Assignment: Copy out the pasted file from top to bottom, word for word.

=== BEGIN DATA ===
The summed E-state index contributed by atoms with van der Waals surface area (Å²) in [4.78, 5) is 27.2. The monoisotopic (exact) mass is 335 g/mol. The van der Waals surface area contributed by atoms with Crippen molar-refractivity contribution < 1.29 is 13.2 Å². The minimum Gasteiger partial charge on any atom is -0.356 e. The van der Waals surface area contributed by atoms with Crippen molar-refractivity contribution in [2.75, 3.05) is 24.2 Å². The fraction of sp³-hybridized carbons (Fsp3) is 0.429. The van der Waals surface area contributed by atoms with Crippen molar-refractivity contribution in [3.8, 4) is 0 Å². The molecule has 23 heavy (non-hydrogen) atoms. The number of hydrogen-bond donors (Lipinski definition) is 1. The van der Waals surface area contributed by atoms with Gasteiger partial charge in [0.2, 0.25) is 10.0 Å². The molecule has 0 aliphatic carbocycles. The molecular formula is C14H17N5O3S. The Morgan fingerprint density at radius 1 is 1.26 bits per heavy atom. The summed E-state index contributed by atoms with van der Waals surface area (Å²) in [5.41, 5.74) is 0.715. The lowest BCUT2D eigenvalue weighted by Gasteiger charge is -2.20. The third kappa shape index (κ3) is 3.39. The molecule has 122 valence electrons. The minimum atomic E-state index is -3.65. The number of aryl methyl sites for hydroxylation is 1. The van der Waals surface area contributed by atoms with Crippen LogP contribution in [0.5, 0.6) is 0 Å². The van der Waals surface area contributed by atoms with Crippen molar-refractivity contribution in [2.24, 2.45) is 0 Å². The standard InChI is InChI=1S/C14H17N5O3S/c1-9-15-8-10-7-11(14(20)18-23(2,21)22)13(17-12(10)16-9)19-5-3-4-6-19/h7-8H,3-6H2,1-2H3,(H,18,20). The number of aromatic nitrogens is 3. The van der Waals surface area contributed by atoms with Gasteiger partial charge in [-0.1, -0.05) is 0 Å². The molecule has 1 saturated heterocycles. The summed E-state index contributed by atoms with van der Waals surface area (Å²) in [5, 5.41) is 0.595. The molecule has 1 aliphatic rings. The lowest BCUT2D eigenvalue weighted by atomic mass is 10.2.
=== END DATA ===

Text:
The summed E-state index contributed by atoms with van der Waals surface area (Å²) in [4.78, 5) is 27.2. The monoisotopic (exact) mass is 335 g/mol. The van der Waals surface area contributed by atoms with Crippen molar-refractivity contribution < 1.29 is 13.2 Å². The minimum Gasteiger partial charge on any atom is -0.356 e. The van der Waals surface area contributed by atoms with Crippen molar-refractivity contribution in [2.75, 3.05) is 24.2 Å². The fraction of sp³-hybridized carbons (Fsp3) is 0.429. The van der Waals surface area contributed by atoms with Crippen molar-refractivity contribution in [3.8, 4) is 0 Å². The molecule has 23 heavy (non-hydrogen) atoms. The number of hydrogen-bond donors (Lipinski definition) is 1. The van der Waals surface area contributed by atoms with Gasteiger partial charge in [0.2, 0.25) is 10.0 Å². The molecule has 0 aliphatic carbocycles. The molecular formula is C14H17N5O3S. The Morgan fingerprint density at radius 1 is 1.26 bits per heavy atom. The summed E-state index contributed by atoms with van der Waals surface area (Å²) in [5.41, 5.74) is 0.715. The lowest BCUT2D eigenvalue weighted by Gasteiger charge is -2.20. The third kappa shape index (κ3) is 3.39. The molecule has 122 valence electrons. The minimum atomic E-state index is -3.65. The number of aryl methyl sites for hydroxylation is 1. The van der Waals surface area contributed by atoms with Crippen LogP contribution in [0.5, 0.6) is 0 Å². The van der Waals surface area contributed by atoms with Crippen molar-refractivity contribution in [2.24, 2.45) is 0 Å². The standard InChI is InChI=1S/C14H17N5O3S/c1-9-15-8-10-7-11(14(20)18-23(2,21)22)13(17-12(10)16-9)19-5-3-4-6-19/h7-8H,3-6H2,1-2H3,(H,18,20). The number of aromatic nitrogens is 3. The van der Waals surface area contributed by atoms with Gasteiger partial charge in [-0.1, -0.05) is 0 Å². The molecule has 1 saturated heterocycles. The summed E-state index contributed by atoms with van der Waals surface area (Å²) in [5, 5.41) is 0.595. The molecule has 1 aliphatic rings. The lowest BCUT2D eigenvalue weighted by atomic mass is 10.2.